AMP on Listed Infrastructure
Notwithstanding the political and superannuation industry talk of an infrastructure-led economic recovery in Australia, and elsewhere, the listed infrastructure sector has been looking decidedly unloved of late. And much of the sector’s underperformance against the broader market this year has not been justified in terms of company earnings.
Guiseppe Corona, the London-based head of global listed infrastructure for AMP Capital, told a client webinar last week (September 16) that to understand what had been a relatively “unique period” for the sector, investors needed to think about its makeup. About 45 per cent is in transport and energy, which have been the most adversely affected, and 55 per cent in defensive utilities and communications, which have fared better.
“About 65 per cent of the sector’s share price decline of 20 per cent in the first quarter was not justified by company earnings,” Corona said. “For example, Gibson Energy, a Canadian-based company which is one of AMP’s four largest portfolio investments, now has a valuation approaching what it had in 2015-16. It was down 50 per cent in less than a month. This is despite having a much better cash flow profile than it had previously. For us, what was happening in the market then was a complete joke. It pains us because our investors lost money. But now it has almost fully recovered, down about 6-7 per cent.”
He said that AMP took advantage of the dislocation, where the markets had over-reacted to the downturn. “Companies like Gibson are a no-brainer. Gibson is the owner of storage facilities and its assets actually became more valuable,” he said.
Within the energy infrastructure sector there were parts of the industry which did well. Gas assets (flavour of the month with the Australian government) which are not associated with oil did fairly well, according to Joseph Titmus, a Sydney-based portfolio manager. He said: “Communications sector growth has been at a very high rate, but we think that is fully reflected in valuations, so we are underweight… North America was the most negative region in the year to date, while Australia was slightly positive.”
Asked about the AMP listed infrastructure fund’s local exposure, he said: “We’re a small country with only a handful of listed infrastructure companies compared with hundreds globally. We will never land with a big weighting. We added a couple of [Australian] stocks this year due to some dislocation. But valuations have been historically elevated in Australia. Our Australian exposure is less than 5 per cent.”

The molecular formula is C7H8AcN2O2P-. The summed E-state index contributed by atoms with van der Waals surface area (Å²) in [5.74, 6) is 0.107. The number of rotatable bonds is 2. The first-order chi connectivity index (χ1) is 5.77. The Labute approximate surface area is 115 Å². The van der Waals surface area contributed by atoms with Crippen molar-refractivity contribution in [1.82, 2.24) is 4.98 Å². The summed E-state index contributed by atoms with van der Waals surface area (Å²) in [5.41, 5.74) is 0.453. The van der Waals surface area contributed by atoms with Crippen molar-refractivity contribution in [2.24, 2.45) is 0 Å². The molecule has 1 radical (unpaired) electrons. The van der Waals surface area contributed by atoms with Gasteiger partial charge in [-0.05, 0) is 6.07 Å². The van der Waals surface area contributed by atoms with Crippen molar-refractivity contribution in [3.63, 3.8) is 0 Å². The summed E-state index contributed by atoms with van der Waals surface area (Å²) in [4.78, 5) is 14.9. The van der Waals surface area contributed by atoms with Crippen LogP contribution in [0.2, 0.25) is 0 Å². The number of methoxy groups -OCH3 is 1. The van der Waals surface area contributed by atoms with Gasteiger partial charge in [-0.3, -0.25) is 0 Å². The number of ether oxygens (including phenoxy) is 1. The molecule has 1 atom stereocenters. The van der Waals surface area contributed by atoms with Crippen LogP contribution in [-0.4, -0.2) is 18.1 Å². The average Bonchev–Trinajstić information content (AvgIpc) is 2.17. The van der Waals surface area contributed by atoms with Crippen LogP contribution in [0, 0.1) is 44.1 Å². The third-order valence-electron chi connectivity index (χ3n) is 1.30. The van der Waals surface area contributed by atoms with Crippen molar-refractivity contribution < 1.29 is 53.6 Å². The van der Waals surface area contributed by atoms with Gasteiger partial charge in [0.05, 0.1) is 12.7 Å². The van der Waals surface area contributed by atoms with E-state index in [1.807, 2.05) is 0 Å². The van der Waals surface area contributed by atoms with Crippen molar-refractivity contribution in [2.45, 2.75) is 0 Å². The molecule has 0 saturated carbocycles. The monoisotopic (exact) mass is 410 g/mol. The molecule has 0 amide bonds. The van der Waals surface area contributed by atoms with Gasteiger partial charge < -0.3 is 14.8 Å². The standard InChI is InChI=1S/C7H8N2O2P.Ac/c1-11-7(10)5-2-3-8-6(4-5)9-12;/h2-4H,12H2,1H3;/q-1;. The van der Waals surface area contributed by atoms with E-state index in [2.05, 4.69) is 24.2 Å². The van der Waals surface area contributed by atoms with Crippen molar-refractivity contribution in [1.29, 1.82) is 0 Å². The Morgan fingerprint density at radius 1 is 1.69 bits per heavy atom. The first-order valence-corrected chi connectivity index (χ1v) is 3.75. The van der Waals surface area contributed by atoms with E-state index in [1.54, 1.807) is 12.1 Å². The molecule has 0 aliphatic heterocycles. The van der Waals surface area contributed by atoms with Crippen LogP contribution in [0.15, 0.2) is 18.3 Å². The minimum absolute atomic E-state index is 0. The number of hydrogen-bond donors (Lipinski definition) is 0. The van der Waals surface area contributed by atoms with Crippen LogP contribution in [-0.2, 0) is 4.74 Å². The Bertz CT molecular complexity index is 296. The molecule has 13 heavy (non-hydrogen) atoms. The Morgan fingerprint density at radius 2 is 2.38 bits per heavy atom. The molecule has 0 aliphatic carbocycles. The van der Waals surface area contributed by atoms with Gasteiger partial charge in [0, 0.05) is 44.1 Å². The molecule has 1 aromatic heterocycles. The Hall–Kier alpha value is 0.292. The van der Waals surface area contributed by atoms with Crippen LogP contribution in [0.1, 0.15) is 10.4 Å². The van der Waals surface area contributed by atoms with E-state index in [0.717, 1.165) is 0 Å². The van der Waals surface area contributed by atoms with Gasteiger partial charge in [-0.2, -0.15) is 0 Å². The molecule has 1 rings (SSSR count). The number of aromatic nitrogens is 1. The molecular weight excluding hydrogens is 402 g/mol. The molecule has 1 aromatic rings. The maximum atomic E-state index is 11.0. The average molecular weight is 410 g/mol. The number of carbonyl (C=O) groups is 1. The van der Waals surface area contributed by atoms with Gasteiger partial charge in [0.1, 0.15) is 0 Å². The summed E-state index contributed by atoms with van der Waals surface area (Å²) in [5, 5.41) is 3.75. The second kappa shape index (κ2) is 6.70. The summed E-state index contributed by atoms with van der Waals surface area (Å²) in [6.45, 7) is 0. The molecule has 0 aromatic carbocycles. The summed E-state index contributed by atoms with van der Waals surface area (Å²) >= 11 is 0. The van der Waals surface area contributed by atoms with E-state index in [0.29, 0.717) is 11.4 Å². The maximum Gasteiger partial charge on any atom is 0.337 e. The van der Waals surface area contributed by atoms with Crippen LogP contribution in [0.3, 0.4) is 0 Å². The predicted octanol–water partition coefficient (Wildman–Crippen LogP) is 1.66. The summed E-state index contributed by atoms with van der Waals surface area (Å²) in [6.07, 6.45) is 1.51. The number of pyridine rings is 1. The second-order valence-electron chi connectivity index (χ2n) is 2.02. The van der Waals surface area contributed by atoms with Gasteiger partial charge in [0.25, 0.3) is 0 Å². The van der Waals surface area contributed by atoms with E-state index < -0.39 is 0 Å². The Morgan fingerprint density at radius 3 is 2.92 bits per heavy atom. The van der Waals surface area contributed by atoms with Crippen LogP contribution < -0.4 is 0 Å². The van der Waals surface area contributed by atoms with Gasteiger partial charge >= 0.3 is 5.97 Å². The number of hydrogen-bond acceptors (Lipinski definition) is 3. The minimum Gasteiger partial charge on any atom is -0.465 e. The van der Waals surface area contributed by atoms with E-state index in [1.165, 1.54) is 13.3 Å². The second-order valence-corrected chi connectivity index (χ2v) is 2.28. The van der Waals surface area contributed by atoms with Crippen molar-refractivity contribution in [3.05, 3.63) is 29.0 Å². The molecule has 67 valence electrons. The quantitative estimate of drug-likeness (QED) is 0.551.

AMP’s two over-riding factors driving its listed infrastructure style are value and quality. Other types of managers, such as growth and momentum managers, may not be so shy of what AMP considers over-valued local stocks. One of the anomalies of listed infrastructure in general, and particularly in Australia, is that there has for several years been little-to-no premium paid for liquidity compared with the private market infrastructure projects which dominate the infrastructure exposures of big super funds. Sometimes it is possible to buy a piece of a particular project more cheaply through the listed market than the private market, despite the liquidity advantage of the listed market. In the case of the AMP Capital Global Infrastructure Securities Fund – unhedged – further liquidity is available to individual investors through its BetaShares ETF version of the strategy (ASX code: GLIN).
The absolute performance of the AMP fund has been good, largely delivering on the past medium-long-term target return of 10 per cent after fees per year, notwithstanding the listed sector’s poor performance over the past 12 months to August 31. The AMP fund beat its benchmark Dow Jones Brookfield Global Infrastructure Index with minus 11.0 per cent (after fees) against the index’s minus 14.2 per cent, although that is probably cold comfort for investors. It also beat the index by 1.3 per cent with a 5.5 per cent return over three years, was line-ball with the index over five and seven years and slightly ahead of its medium-long-term target with 10.9 per cent over 10 years.
Unfortunately, while the long-term performance was commendably true to label, so was the index. The benchmark also returned 10.9 per cent over 10 years, which does nothing to dissuade us from continuing the argument about active versus passive management. In listed infrastructure, possibly more than most asset sub-classes, there will always be room for active managers who are historically more likely to outperform passive in down markets.
About $2.2 billion of AMP Capital’s $33 billion in total infrastructure investments are in its listed portfolios. The firm has seven specialists handling the listed market – four in London and three in Sydney – alongside a total of 90 staff working on infrastructure around the world. It has a universe of stocks from which to choose of about 600 but distils this down to a core of 200 which suit its quality and value requirements.